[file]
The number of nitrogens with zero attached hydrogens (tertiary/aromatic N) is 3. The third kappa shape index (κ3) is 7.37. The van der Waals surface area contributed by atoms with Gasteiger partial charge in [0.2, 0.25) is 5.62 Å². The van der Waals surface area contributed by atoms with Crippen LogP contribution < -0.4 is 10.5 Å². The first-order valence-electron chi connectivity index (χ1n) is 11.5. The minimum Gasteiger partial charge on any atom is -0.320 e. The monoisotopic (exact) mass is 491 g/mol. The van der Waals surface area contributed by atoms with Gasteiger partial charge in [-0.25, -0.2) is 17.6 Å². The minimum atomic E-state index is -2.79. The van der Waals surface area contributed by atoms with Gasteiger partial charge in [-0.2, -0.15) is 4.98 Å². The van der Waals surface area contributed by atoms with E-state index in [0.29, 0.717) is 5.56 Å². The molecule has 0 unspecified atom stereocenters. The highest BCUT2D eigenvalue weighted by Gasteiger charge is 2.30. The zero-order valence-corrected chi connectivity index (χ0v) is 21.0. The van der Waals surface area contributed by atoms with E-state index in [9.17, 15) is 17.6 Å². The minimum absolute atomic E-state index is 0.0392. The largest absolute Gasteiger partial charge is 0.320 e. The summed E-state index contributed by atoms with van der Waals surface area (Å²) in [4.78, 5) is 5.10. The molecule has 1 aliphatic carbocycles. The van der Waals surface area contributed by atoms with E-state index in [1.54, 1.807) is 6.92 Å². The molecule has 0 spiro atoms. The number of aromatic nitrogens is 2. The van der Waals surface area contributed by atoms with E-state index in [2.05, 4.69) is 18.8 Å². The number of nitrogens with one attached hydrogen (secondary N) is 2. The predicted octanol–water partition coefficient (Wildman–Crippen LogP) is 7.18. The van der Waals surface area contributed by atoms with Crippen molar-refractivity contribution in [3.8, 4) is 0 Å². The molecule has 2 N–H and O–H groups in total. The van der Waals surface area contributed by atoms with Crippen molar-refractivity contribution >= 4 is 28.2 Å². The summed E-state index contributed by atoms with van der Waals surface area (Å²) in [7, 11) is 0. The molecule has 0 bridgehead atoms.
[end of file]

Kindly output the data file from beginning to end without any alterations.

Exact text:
The number of nitrogens with zero attached hydrogens (tertiary/aromatic N) is 3. The third kappa shape index (κ3) is 7.37. The van der Waals surface area contributed by atoms with Gasteiger partial charge in [0.2, 0.25) is 5.62 Å². The van der Waals surface area contributed by atoms with Crippen LogP contribution < -0.4 is 10.5 Å². The first-order valence-electron chi connectivity index (χ1n) is 11.5. The minimum Gasteiger partial charge on any atom is -0.320 e. The monoisotopic (exact) mass is 491 g/mol. The van der Waals surface area contributed by atoms with Gasteiger partial charge in [-0.25, -0.2) is 17.6 Å². The minimum atomic E-state index is -2.79. The van der Waals surface area contributed by atoms with Gasteiger partial charge in [-0.2, -0.15) is 4.98 Å². The van der Waals surface area contributed by atoms with E-state index in [0.29, 0.717) is 5.56 Å². The molecule has 0 unspecified atom stereocenters. The highest BCUT2D eigenvalue weighted by Gasteiger charge is 2.30. The zero-order valence-corrected chi connectivity index (χ0v) is 21.0. The van der Waals surface area contributed by atoms with E-state index in [9.17, 15) is 17.6 Å². The minimum absolute atomic E-state index is 0.0392. The largest absolute Gasteiger partial charge is 0.320 e. The summed E-state index contributed by atoms with van der Waals surface area (Å²) in [4.78, 5) is 5.10. The molecule has 1 aliphatic carbocycles. The van der Waals surface area contributed by atoms with E-state index in [1.54, 1.807) is 6.92 Å². The molecule has 0 spiro atoms. The number of aromatic nitrogens is 2. The van der Waals surface area contributed by atoms with E-state index in [2.05, 4.69) is 18.8 Å². The number of nitrogens with one attached hydrogen (secondary N) is 2. The predicted octanol–water partition coefficient (Wildman–Crippen LogP) is 7.18. The van der Waals surface area contributed by atoms with Crippen molar-refractivity contribution in [3.8, 4) is 0 Å². The molecule has 2 N–H and O–H groups in total. The van der Waals surface area contributed by atoms with Crippen molar-refractivity contribution >= 4 is 28.2 Å². The summed E-state index contributed by atoms with van der Waals surface area (Å²) in [7, 11) is 0. The molecule has 0 bridgehead atoms.